Selling Your Leased Solar Home
This is the second part of a three-part blog talking about selling your solar home. Read part one here.
You may have heard from friends, family, and your realtor that homes with leased solar present challenges when it comes to selling. And, as there are many solar leases out there, it may be true with others. However, if you have a SunPower© leased system, you already know it’s in its own class. Let’s get into some of the details.
First, we’ll start by saying not all solar leases are equal.
At Alternative Energy Systems (AES), most of the residential solar systems we install are by SunPower. We stand behind SunPower because of the superior build and quality of the systems, as well as the great warranty and the fantastic financing options. A SunPower system coupled with an AES SunPower lease is a combination of the best solar products on the market.
Most people opt for SunPower leased solar because it requires no money down, and since the system is owned by a third party, lessees don’t have to worry about maintenance of the equipment. It ultimately costs a little more than purchased solar, however the convenience of no money down and worry-free maintenance may be the best option for your situation, and the rates for the energy produced are designed to cost you less than your traditional energy.
What makes SunPower’s lease different?
The AES SunPower lease is notable for a couple of reasons. The most important one being that the AES SunPower lease typically doesn’t have an escalator. A lease escalator is a fixed percentage that a lease payment increases year by year, determined when the solar was installed. Escalators are common in many leases as well as power purchase agreements (PPAs) and can substantially reduce your savings, even with utility rates consistently going up. Since your AES SunPower lease doesn’t include an escalator, the rate you pay for your solar-produced energy stays the same.
SunPower’s lease also comes with a solid production guarantee. If you find your system to be under-performing, you can get in touch with AES and we can help find out what’s going on. Additionally, you can check out their lease production guarantee in your owner’s manual and review their “frequently asked questions” here.
Unlike other solar leases, SunPower leases are designed for easy transfer to new homeowners. Something to take into consideration is that the system was originally designed to provide energy at a lower rate than offered by your utility. Since there is no escalator in the SunPower lease, this energy rate stays consistent, so a system purchased five years down the road will provide even greater savings, especially compared with the rate elevations we’re seeing now.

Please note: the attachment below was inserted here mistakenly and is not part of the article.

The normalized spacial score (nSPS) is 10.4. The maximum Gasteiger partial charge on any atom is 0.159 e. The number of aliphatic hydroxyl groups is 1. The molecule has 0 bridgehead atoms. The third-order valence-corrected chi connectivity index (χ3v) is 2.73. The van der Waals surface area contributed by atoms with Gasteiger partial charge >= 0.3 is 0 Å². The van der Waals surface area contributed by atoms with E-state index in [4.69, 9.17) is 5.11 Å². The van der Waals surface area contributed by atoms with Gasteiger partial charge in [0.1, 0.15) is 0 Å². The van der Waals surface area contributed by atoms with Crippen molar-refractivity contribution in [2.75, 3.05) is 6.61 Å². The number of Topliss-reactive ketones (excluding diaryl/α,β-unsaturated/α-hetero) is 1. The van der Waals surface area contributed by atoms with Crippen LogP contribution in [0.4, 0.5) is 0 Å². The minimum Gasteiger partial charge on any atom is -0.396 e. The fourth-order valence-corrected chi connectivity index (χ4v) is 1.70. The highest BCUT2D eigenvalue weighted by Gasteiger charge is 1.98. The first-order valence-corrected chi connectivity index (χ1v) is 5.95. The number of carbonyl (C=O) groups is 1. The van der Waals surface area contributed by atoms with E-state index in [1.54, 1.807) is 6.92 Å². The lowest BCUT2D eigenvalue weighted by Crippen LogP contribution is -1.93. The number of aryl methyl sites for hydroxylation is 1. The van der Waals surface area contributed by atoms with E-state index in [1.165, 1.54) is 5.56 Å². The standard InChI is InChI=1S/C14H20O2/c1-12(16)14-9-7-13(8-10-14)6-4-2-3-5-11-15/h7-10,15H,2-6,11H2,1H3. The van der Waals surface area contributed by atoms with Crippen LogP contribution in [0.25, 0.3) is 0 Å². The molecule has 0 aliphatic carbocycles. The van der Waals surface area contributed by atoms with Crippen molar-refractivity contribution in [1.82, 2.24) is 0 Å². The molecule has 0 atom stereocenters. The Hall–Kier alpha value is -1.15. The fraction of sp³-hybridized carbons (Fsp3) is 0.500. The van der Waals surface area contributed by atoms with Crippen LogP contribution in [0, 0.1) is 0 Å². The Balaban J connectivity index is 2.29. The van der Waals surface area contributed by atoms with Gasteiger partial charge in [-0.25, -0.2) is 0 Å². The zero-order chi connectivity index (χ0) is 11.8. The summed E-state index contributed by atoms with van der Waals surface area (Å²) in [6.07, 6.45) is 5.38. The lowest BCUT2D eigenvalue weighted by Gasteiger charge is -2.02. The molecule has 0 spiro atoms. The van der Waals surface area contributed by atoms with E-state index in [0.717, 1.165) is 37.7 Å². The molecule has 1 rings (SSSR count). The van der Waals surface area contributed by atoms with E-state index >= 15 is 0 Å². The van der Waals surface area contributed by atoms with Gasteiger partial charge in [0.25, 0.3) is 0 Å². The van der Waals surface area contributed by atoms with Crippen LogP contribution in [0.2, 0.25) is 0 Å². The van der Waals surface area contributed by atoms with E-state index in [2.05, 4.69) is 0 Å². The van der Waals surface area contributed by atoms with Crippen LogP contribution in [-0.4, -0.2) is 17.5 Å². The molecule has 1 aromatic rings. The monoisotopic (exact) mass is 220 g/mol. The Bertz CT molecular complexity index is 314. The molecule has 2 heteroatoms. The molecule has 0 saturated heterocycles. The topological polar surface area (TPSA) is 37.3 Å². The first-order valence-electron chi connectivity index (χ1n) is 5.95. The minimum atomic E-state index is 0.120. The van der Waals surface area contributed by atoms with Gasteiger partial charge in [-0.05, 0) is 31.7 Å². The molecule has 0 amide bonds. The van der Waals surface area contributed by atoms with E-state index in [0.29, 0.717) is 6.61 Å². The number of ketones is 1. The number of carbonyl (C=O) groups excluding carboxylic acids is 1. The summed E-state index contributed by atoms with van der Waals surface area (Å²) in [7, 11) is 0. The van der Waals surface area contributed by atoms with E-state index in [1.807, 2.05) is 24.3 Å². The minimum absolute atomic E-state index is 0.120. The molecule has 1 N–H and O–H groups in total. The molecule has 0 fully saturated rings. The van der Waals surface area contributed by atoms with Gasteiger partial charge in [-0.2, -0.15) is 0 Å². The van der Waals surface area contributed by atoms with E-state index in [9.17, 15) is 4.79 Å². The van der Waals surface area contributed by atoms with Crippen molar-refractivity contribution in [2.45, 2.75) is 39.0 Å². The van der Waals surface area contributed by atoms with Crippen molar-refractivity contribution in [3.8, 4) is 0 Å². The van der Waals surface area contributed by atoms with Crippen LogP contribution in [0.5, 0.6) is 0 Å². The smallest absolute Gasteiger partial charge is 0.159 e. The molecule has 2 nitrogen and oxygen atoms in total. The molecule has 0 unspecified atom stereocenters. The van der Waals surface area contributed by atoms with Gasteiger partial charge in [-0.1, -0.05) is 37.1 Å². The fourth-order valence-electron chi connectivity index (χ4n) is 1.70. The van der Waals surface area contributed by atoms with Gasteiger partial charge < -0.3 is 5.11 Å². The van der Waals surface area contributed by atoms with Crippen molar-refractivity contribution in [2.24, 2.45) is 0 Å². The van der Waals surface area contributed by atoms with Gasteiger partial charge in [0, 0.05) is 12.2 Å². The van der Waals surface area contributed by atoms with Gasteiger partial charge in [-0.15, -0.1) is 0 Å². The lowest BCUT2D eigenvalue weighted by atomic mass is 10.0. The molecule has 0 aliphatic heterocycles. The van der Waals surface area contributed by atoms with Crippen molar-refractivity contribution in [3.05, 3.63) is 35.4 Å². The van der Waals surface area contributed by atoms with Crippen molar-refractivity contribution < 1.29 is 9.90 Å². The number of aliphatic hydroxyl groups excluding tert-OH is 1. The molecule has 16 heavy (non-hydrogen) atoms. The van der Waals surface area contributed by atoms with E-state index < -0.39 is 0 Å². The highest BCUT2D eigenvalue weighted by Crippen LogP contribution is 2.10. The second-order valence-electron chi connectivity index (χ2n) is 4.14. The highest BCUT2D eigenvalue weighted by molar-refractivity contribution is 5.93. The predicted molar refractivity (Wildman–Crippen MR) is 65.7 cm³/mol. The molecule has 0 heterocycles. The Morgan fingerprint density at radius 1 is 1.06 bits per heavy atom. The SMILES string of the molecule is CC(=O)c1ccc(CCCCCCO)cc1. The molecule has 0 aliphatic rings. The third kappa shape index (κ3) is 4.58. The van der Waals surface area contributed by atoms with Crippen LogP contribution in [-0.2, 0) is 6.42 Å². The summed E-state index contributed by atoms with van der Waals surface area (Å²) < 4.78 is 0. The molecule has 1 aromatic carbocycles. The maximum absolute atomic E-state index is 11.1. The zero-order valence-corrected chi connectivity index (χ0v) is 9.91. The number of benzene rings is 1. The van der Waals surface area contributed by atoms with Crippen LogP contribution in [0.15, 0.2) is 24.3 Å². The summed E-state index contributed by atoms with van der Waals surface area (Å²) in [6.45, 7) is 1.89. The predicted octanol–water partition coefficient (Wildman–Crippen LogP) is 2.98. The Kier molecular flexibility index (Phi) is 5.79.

You may have heard that for some, selling their home with leased solar is more difficult because the buyer has to qualify for the lease terms. This is true, however, the requirement to meet these terms is typically easier than qualifying for the home’s mortgage to begin with, and most people who qualify for a home loan will easily qualify for the lease. Remember that the lease payment is not considered an additional expense, but a trade-off for lower electricity bills, and should reduce the lessee’s financial burden, not add to it.
It’s also possible for the new buyer to buy out the lease, however this is a much less desirable action.
What are the main benefits of a SunPower lease?
Leasing offers a way to step into solar by helping you reduce your energy bill in the form of no upfront costs and locking in your energy rate indefinitely.
The energy generated is yours to use, and you are provided a production guarantee, backed by SunPower. Your relationship with your utility regarding how your energy is banked for you to use later is exactly the same whether you lease or own your system. The utility doesn’t even know which option you used.
The leased equipment belongs to the manufacturer, and they are responsible for maintenance. This is especially valuable in the North Valley, as we see more wildfires, insurance and expenses relating to solar repairs keep rising. Solar-owners are on the hook if they lose their home in a fire, while there is a process in place for terminating the agreement with SunPower.
It’s actually quite easy to transfer a SunPower lease.
Whether your home’s buyer chooses to take over the lease or opt for a buyout during the transfer, SunPower requires a 30-day notice prior to the home sale. For the buyer, there is a credit check and then an escrow of 7-10 days. Key to transferring the lease is the UCC, which is the pink slip for your solar. This is attached to your home’s title, but isn’t a lien on the value of the home. Transferring the UCC costs about $250, for either lease or loan transferred solar.
If you have additional questions about your AES SunPower lease, check out SunPower’s FAQ page.
Key take-aways for selling your home with leased solar:
Transferring a lease means the home buyer gets to take advantage of the energy rate locked in when the lease originated.
Experts agree that when selling a solar home, even with leased solar, it still adds to the value of the home.
It’s possible for the new buyer to buy out the lease, however, this is a much less desirable action as the buyer either needs to have cash or the ability to take out the additional financing.
When transferring the lease, the original lessee needs to contact SunPower 30 days prior to the sale in order to take care of transferring the UCC.
Ready to sell?
When you first consider selling your home, it’s a good idea to look into the lease transfer process. First, you’ll want to get in touch with AES to let us know you want to sell. Our staff can help walk you through the process and forward the information you need for your next steps.